Empowering everyone to become their own publisher worked for a vanishingly small number of people. Instead we got a million people instagramming at trendy locations, or pretending they went to Coachella. And the smart people who should have been making something great instead went into Silicon Valley to make yet another dick pic app.

Politics/OnlyFans, what’s the difference? You give your support to some performer. They pretend like they like you and will do what you want. Meanwhile they have no idea you exist and whenever you do “interact” with them, really it’s just some back office neckbeard typing out the responses to your requests. You even get the ones saying they quit, regret it all, and are going to be all based now. Big if true. Maybe? Who knows. Time to go live a quiet life, perhaps.

People say all sorts of stuff in politics, but what do they actually do? Is it more important for your politicians to be able to say the things you like, or for them to do the things that you like?


Belgian police, free speech, etc. Okay. What is the real core of the problem? Because ultimately NatCon continued and then got forgotten.

Your real focus is simpler: are the things which are good for you increasing, and bad for you decreasing? Are the things which are good for your enemies decreasing and bad for them increasing?

How does the Brussels NatCon affair come out of that calculation?

At least salvage what you can. It was an opportunity to reinforce some sort of in-group solidarity. You are in it together with one struggle. The attack on the conference was not good for you because it showed how you don’t have free speech. Continuing with the conference wasn’t a victory because you didn’t gain anything, you just got out of the red, and to break even. Instead, the events at NatCon were good for you because every time this happens it shows you who is out to destroy you.

That’s not entirely nothing, though you’re a bit slow on the uptake if you didn’t understand what you’re up against already.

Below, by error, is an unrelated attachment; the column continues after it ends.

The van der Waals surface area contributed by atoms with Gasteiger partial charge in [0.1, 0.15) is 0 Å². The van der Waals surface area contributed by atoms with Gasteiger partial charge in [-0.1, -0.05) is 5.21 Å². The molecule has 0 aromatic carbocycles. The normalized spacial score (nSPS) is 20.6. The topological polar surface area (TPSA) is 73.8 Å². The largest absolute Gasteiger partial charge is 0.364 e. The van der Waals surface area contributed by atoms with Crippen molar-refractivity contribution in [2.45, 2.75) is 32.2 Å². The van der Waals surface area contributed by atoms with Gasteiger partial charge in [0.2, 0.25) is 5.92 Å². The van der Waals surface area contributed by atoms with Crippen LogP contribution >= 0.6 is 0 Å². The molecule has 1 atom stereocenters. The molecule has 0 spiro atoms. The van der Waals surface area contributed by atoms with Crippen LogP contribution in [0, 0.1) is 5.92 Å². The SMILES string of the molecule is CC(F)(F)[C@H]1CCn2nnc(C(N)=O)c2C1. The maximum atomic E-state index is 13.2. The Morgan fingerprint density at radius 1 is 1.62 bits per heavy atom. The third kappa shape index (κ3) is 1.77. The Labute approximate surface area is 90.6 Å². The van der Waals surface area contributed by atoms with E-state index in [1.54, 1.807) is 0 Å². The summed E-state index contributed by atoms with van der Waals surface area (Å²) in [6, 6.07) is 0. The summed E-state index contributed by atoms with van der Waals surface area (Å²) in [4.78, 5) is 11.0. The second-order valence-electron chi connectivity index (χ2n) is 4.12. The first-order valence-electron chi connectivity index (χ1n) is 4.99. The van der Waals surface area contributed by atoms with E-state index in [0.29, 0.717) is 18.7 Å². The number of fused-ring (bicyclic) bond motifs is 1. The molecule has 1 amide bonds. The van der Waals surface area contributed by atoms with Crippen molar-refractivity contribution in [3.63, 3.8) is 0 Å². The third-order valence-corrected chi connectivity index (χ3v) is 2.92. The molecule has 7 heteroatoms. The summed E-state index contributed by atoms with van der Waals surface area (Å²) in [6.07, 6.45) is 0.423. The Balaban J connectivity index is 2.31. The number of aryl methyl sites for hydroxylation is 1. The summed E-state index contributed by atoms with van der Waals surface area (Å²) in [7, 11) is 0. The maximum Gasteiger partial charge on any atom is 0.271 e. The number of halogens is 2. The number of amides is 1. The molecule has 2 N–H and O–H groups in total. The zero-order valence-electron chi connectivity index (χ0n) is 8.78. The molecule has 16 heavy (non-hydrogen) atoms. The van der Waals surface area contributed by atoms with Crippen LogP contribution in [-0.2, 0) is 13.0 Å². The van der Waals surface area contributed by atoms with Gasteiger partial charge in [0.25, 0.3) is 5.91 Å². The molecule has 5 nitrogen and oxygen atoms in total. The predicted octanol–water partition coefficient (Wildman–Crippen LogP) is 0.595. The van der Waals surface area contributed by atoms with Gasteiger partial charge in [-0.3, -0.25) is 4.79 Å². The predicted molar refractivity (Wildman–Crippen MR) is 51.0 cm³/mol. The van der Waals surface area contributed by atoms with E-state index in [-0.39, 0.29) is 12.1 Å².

Going around and around on this won’t be enough. The real work will be to organise to actually achieve something with people who are fully capable of actually achieving it.

And if that’s not you, and energy keeps getting wasted, at least you might serve as a good distraction for when the real thing comes.

Your political problems are a power issue, not a free speech issue.

Rather than wondering why you aren’t being allowed to say what you want, instead wonder why you don’t have the structures, support, resources, and leadership which empower you to say what you want. You don’t want to beg for permission. You don’t want to ask for forgiveness either. If anything, you want people to defer and apologise to you when they err. But one thing at a time.

Look at it more as having the power to say what you want rather than the freedom to say what you want. 

If you want to achieve this, though, you’ll have to look at some examples that work and slightly adjust some of your likely current assumptions. Some of you will have to give up some pride and entitlement. Winning should be worth it, though, right?

First: leadership.

You really could do with a better class of aristocrat. If democracy is about voting/hiring for the job, here are some criteria you should watch out for in a worthy leader.